Group Cognition: Computer Support for Building Collaborative Knowledge

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MIT Press, 2006 - Computers - 510 pages
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Innovative uses of global and local networks of linked computers make new ways ofcollaborative working, learning, and acting possible. In Group Cognition Gerry Stahl explores thetechnological and social reconfigurations that are needed to achieve computer-supportedcollaborative knowledge building--group cognition that transcends the limits of individualcognition. Computers can provide active media for social group cognition where ideas grow throughthe interactions within groups of people; software functionality can manage group discourse thatresults in shared understandings, new meanings, and collaborative learning. Stahl offers softwaredesign prototypes, analyzes empirical instances of collaboration, and elaborates a theory ofcollaboration that takes the group, rather than the individual, as the unit of analysis.Stahl'sdesign studies concentrate on mechanisms to support group formation, multiple interpretiveperspectives, and the negotiation of group knowledge in applications as varied as collaborativecurriculum development by teachers, writing summaries by students, and designing space voyages byNASA engineers. His empirical analysis shows how, in small-group collaborations, the groupconstructs intersubjective knowledge that emerges from and appears in the discourse itself. Thisdiscovery of group meaning becomes the springboard for Stahl's outline of a social theory ofcollaborative knowing. Stahl also discusses such related issues as the distinction between meaningmaking at the group level and interpretation at the individual level, appropriate researchmethodology, philosophical directions for group cognition theory, and suggestions for furtherempirical work.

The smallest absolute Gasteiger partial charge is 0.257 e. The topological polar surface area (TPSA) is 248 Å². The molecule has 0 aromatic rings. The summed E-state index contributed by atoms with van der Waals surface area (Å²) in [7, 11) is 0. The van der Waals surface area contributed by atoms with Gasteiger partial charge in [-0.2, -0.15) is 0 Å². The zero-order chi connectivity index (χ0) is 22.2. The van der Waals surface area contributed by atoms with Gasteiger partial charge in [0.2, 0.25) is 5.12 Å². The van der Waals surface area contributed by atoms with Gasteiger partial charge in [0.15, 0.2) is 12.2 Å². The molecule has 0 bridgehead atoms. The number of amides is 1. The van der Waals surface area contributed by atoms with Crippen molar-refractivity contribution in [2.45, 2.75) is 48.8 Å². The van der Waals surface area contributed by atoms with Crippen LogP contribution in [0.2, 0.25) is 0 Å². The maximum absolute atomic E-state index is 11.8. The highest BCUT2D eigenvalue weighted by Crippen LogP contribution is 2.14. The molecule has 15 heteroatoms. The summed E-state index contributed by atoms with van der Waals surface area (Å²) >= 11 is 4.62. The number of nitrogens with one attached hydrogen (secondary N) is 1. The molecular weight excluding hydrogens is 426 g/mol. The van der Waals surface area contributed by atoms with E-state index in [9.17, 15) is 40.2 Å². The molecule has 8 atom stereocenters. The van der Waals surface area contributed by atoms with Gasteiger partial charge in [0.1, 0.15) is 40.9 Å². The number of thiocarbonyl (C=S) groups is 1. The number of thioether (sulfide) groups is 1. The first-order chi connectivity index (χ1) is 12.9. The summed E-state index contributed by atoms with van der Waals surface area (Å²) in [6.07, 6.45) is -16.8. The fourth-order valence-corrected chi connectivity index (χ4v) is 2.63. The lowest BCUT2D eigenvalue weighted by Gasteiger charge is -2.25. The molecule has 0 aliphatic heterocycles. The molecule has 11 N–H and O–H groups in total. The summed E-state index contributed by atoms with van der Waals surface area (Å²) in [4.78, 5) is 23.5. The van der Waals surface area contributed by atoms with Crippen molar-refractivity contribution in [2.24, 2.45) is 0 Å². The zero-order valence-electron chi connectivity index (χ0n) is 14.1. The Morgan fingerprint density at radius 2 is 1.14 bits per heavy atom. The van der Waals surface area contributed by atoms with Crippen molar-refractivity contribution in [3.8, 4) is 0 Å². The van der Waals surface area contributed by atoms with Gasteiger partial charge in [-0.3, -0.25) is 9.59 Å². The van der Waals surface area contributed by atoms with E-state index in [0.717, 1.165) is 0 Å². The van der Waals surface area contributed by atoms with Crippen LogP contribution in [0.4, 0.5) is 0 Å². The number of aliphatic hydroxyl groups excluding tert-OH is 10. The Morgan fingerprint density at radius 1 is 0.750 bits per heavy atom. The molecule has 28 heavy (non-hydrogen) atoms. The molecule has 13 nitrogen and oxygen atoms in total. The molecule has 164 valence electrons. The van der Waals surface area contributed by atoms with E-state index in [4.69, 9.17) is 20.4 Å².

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Contents

Design of Computer Support for Collaboration
7
Studies of Technology Design
25
Share Globally Adapt Locally
31
Copyright

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About the author (2006)

Gerry Stahl is Associate Professor in the College of Information Science and Technology, Drexel University. He is founding coeditor of the International Journal of Computer-Supported Collaborative Learning.

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